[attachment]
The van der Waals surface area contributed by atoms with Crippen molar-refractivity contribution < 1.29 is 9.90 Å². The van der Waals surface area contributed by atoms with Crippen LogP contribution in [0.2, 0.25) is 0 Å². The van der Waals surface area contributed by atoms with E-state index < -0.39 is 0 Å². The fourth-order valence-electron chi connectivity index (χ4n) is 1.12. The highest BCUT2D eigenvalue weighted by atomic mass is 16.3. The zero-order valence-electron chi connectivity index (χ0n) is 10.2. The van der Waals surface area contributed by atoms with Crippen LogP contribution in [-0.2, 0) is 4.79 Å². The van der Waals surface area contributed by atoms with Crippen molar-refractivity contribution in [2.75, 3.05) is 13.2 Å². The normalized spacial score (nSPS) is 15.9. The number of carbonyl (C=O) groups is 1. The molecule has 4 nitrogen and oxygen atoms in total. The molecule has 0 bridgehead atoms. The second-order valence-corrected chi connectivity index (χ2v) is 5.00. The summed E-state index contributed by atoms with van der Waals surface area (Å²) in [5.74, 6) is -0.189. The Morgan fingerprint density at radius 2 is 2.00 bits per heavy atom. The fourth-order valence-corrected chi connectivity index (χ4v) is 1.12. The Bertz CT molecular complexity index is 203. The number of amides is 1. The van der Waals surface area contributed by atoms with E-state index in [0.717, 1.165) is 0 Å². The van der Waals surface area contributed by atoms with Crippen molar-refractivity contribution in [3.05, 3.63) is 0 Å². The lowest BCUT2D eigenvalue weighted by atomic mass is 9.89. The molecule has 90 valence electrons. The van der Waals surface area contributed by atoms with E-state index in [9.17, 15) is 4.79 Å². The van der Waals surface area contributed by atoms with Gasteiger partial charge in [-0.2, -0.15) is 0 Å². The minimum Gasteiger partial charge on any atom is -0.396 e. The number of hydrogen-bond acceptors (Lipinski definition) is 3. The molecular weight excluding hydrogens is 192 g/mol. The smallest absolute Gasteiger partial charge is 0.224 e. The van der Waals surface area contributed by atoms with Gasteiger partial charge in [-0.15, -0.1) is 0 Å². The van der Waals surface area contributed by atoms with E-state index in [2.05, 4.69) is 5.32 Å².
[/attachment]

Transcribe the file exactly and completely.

The van der Waals surface area contributed by atoms with Crippen molar-refractivity contribution < 1.29 is 9.90 Å². The van der Waals surface area contributed by atoms with Crippen LogP contribution in [0.2, 0.25) is 0 Å². The van der Waals surface area contributed by atoms with E-state index < -0.39 is 0 Å². The fourth-order valence-electron chi connectivity index (χ4n) is 1.12. The highest BCUT2D eigenvalue weighted by atomic mass is 16.3. The zero-order valence-electron chi connectivity index (χ0n) is 10.2. The van der Waals surface area contributed by atoms with Crippen LogP contribution in [-0.2, 0) is 4.79 Å². The van der Waals surface area contributed by atoms with Crippen molar-refractivity contribution in [2.75, 3.05) is 13.2 Å². The normalized spacial score (nSPS) is 15.9. The number of carbonyl (C=O) groups is 1. The molecule has 4 nitrogen and oxygen atoms in total. The molecule has 0 bridgehead atoms. The second-order valence-corrected chi connectivity index (χ2v) is 5.00. The summed E-state index contributed by atoms with van der Waals surface area (Å²) in [5.74, 6) is -0.189. The Morgan fingerprint density at radius 2 is 2.00 bits per heavy atom. The fourth-order valence-corrected chi connectivity index (χ4v) is 1.12. The Bertz CT molecular complexity index is 203. The number of amides is 1. The van der Waals surface area contributed by atoms with E-state index in [0.717, 1.165) is 0 Å². The van der Waals surface area contributed by atoms with Crippen molar-refractivity contribution in [3.05, 3.63) is 0 Å². The lowest BCUT2D eigenvalue weighted by atomic mass is 9.89. The molecule has 90 valence electrons. The van der Waals surface area contributed by atoms with E-state index in [9.17, 15) is 4.79 Å². The van der Waals surface area contributed by atoms with Gasteiger partial charge in [-0.2, -0.15) is 0 Å². The minimum Gasteiger partial charge on any atom is -0.396 e. The number of hydrogen-bond acceptors (Lipinski definition) is 3. The molecular weight excluding hydrogens is 192 g/mol. The smallest absolute Gasteiger partial charge is 0.224 e. The van der Waals surface area contributed by atoms with Gasteiger partial charge in [-0.15, -0.1) is 0 Å². The van der Waals surface area contributed by atoms with E-state index in [2.05, 4.69) is 5.32 Å².